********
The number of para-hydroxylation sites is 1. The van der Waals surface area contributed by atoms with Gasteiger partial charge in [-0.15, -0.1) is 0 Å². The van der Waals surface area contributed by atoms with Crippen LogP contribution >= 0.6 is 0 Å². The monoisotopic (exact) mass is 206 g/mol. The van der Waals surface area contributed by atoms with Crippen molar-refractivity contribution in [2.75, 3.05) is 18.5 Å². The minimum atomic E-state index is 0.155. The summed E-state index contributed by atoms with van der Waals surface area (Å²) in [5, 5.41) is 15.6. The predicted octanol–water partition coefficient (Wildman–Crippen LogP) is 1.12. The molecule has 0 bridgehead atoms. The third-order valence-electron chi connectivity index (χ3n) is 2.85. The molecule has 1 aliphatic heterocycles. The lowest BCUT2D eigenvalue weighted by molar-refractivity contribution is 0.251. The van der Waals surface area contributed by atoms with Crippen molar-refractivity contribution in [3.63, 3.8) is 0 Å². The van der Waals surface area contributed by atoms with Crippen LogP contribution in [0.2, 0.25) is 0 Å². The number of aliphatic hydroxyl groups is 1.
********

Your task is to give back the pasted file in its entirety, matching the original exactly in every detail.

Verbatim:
The number of para-hydroxylation sites is 1. The van der Waals surface area contributed by atoms with Gasteiger partial charge in [-0.15, -0.1) is 0 Å². The van der Waals surface area contributed by atoms with Crippen LogP contribution >= 0.6 is 0 Å². The monoisotopic (exact) mass is 206 g/mol. The van der Waals surface area contributed by atoms with Crippen molar-refractivity contribution in [2.75, 3.05) is 18.5 Å². The minimum atomic E-state index is 0.155. The summed E-state index contributed by atoms with van der Waals surface area (Å²) in [5, 5.41) is 15.6. The predicted octanol–water partition coefficient (Wildman–Crippen LogP) is 1.12. The molecule has 0 bridgehead atoms. The third-order valence-electron chi connectivity index (χ3n) is 2.85. The molecule has 1 aliphatic heterocycles. The lowest BCUT2D eigenvalue weighted by molar-refractivity contribution is 0.251. The van der Waals surface area contributed by atoms with Crippen molar-refractivity contribution in [3.63, 3.8) is 0 Å². The van der Waals surface area contributed by atoms with Crippen LogP contribution in [0.2, 0.25) is 0 Å². The number of aliphatic hydroxyl groups is 1.